Educators and Business Leaders Must Collaborate to Build a Highly Skilled Workforce
By Thomas J. Gentzel and Glenn Marshall
In just three years, the gap between trained workers and job openings could threaten our nation’s economic security, reduce individual prosperity and create larger income gaps, if a 2020 forecast by the Bureau of Labor Statistics comes to fruition. This is a cause for concern but it is not a future written in stone--we know how to solve these problems, we can avoid the political fray, but we do have to decide to move.
Business leaders from a variety of sectors dependent on a skilled workforce and education leaders representing educators, parents and local policymakers recently participated in a summit to discuss our challenges and to try to find a better path forward. We’ve shared a vision for our children but rarely engaged each other to jointly problem-solve. The stakes are different now. We agreed we need to work together at a higher level and in a more cooperative manner to support our children and our communities.
The rapidly changing economic landscape demands a more adept and knowledgeable workforce. While the jobs of the future—many of which do not yet exist—are impossible to predict, people will need the ability to think critically, problem-solve and possess a higher level of communication and computation skills so they can adapt to fast-moving environments and develop new skills as the workplace shifts.
Our education system has constantly evolved to help prepare students for the future and the demand to continue to do more is growing. As a driver of workforce development, our education system must have the flexibility to continue to innovate, enhance personalized learning, expand the use of technology, construct optimal learning environments and develop alternative instruction programs. Business and educators across the country realize the challenges and pressures on our education systems are immense. There are impending teacher shortages, shifting requirements of the teaching profession, rapidly changing demographics and increasing resource inequities to name a few issues to address.
We can overcome these obstacles with greater cooperation between the business and educator communities. Summit participants agreed to a set of shared priorities built on two fundamental ideas: We believe an informed, skilled and active workforce is essential to revitalizing and accelerating economic and civic development in communities throughout the country. And, a strong and dynamic public education system plays a vital role in this effort. We will support these beliefs by taking three actions:
- First, identify the skills needed for success in the workforce of the future. Education is essential in helping young learners develop the skills and knowledge needed for success in both the global economy and their local communities. These skills and knowledge should be identified in partnership with the business and greater communities, so that they are linked to economic and civic needs, and they should drive curricular and instructional strategies in our schools.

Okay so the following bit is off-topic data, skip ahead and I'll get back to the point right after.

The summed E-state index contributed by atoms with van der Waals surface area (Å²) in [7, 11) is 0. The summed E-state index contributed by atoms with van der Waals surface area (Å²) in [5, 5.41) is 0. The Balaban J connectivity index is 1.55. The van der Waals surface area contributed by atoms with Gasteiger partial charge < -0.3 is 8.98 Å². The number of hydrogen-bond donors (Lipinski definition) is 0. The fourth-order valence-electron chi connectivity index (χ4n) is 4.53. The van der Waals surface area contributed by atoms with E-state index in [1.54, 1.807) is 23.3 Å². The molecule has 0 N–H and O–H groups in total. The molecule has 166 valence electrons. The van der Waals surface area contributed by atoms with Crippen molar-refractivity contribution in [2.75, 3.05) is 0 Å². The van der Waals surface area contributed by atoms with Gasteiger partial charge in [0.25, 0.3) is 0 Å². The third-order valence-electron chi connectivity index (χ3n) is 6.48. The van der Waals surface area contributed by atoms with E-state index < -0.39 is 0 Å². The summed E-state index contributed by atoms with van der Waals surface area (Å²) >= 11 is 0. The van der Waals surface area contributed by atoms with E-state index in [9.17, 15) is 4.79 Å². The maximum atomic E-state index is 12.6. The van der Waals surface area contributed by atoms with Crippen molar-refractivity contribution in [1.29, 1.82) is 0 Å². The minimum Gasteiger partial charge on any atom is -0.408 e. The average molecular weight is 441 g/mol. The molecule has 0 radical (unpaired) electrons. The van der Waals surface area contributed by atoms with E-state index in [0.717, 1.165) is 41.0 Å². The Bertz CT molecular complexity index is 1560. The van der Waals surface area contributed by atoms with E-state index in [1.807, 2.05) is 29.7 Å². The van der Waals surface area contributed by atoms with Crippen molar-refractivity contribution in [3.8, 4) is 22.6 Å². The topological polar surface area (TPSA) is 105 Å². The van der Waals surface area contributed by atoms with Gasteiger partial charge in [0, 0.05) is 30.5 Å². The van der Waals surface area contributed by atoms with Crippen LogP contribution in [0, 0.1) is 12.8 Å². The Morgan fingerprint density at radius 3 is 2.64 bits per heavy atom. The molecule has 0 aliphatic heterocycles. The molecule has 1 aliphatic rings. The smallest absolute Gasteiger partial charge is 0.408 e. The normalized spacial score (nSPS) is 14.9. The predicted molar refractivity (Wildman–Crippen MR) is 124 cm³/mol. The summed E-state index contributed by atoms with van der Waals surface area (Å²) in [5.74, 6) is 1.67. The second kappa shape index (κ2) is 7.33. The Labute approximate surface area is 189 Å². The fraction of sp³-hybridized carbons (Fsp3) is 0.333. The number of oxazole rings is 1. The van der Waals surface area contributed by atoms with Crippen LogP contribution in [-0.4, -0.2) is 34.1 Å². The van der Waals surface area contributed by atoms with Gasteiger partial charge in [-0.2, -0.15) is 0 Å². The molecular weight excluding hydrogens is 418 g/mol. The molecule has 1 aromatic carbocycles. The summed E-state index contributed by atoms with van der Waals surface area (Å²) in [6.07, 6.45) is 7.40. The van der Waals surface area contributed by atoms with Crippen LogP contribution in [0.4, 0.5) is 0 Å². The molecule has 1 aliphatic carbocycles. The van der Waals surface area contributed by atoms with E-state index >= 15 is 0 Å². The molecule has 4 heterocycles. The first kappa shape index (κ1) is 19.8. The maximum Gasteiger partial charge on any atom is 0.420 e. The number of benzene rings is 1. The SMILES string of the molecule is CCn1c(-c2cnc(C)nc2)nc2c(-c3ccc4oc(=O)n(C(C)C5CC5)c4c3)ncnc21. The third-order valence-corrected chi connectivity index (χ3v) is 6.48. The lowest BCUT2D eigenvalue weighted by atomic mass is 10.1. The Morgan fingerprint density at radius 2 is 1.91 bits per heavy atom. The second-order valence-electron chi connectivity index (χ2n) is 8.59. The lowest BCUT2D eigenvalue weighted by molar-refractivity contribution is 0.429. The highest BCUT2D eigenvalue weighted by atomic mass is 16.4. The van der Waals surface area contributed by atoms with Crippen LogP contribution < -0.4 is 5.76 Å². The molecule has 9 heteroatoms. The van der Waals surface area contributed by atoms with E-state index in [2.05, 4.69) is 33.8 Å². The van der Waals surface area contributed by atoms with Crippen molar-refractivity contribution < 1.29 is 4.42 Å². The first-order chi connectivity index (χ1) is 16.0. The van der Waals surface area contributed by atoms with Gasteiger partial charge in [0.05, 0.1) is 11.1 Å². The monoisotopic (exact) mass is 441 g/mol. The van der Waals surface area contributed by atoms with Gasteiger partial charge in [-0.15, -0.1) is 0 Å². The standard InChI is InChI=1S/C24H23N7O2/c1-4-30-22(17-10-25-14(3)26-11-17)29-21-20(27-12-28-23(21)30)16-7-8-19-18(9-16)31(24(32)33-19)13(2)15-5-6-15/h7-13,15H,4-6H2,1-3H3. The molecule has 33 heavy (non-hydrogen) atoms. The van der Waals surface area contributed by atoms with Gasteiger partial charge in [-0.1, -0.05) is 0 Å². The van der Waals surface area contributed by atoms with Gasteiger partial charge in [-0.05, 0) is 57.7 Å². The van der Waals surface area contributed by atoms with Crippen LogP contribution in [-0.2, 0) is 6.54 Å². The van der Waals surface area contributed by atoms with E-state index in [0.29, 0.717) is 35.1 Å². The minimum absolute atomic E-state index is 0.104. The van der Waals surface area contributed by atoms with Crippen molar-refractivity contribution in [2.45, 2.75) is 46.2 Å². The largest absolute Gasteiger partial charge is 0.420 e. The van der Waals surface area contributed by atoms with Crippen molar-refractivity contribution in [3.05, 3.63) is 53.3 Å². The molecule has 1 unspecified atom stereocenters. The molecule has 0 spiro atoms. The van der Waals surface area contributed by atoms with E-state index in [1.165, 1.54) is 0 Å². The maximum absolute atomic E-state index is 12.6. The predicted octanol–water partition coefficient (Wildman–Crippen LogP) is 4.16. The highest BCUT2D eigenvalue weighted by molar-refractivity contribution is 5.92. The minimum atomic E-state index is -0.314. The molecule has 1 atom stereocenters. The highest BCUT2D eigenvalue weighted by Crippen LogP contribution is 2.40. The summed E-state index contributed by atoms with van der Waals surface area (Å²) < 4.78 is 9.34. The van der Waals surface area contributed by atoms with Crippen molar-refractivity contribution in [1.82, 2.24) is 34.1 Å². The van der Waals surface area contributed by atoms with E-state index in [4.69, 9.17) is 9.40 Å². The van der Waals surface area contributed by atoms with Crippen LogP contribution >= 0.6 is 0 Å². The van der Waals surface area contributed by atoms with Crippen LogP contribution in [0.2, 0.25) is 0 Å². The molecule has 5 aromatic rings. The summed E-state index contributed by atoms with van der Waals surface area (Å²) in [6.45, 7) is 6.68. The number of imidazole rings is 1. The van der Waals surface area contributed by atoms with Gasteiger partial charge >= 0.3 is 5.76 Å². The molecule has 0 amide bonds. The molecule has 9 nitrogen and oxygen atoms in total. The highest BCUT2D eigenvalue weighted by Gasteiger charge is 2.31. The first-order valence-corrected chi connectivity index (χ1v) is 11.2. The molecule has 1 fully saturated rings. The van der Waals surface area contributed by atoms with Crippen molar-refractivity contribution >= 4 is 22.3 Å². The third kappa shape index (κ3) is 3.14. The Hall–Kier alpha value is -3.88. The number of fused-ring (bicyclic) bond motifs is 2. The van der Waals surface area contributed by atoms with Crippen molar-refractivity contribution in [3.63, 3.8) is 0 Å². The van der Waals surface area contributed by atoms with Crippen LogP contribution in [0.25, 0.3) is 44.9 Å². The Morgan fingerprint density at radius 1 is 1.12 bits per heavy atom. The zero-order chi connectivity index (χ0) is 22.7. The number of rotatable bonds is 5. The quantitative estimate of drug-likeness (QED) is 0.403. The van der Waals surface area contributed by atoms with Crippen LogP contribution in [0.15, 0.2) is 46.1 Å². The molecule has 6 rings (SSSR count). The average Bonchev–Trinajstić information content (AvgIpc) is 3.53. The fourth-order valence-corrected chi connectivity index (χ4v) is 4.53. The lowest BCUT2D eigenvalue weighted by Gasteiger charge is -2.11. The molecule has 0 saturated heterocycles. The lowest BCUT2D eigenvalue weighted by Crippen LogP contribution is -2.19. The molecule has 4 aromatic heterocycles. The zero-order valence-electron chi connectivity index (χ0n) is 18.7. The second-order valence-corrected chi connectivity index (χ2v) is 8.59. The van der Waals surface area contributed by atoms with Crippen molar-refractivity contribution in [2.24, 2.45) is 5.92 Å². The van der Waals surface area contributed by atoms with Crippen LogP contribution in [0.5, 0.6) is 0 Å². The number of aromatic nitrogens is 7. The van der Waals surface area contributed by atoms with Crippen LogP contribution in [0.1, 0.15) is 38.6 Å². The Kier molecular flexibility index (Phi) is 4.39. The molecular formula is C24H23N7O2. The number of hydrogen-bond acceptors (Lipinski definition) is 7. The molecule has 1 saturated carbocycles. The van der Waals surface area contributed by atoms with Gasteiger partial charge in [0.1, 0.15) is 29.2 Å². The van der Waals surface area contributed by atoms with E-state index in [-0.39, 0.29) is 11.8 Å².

- Second, urgently address the inequities in opportunity and attainment that have historically plagued many students living in poverty and rural communities, as well as specific populations. All students deserve an education that prepares them for future success. While there are many economic and social barriers to equitable access, innovations in early childhood education and digital learning, among other areas, have the potential to expand learning opportunities to all.
- Third, elevate the education profession. Research tells us that the single most influential in-school factor in student learning is the teacher. It also tells us that school leadership plays a key role in the retention of high-quality teachers and establishing school cultures that encourage students to learn. While other systemic features affect the conditions for student learning, building, enhancing and sustaining a highly skilled and knowledgeable professional corps of teachers and other school and district leaders deserves priority attention at all levels of government. This can only happen when the entire continuum of educator professional learning, from the early stages of preparation for new teacher, principal and superintendent candidates through to the final years of a career, is supported.
While the business and education sectors have worked to achieve progress on these actions, we have done so independently and neither group alone has been able to bring change at scale. To overcome the challenges to prepare all students for success in the modern economy—which is necessary for our nation to maintain the productivity and innovation that have given us all our collective standard of living—our unique fusion of ideas recognizes that collaboration is the key. It’s time to work together in a more cooperative way to address these issues so that we can enhance the quality of life for our children and the nation.
Thomas J. Gentzel is executive director and CEO of the National School Boards Association and chairman of the board of directors of the Learning First Alliance.
Glenn Marshall is board member of the Association for Manufacturing Excellence and a retired executive of Newport News Shipbuilding.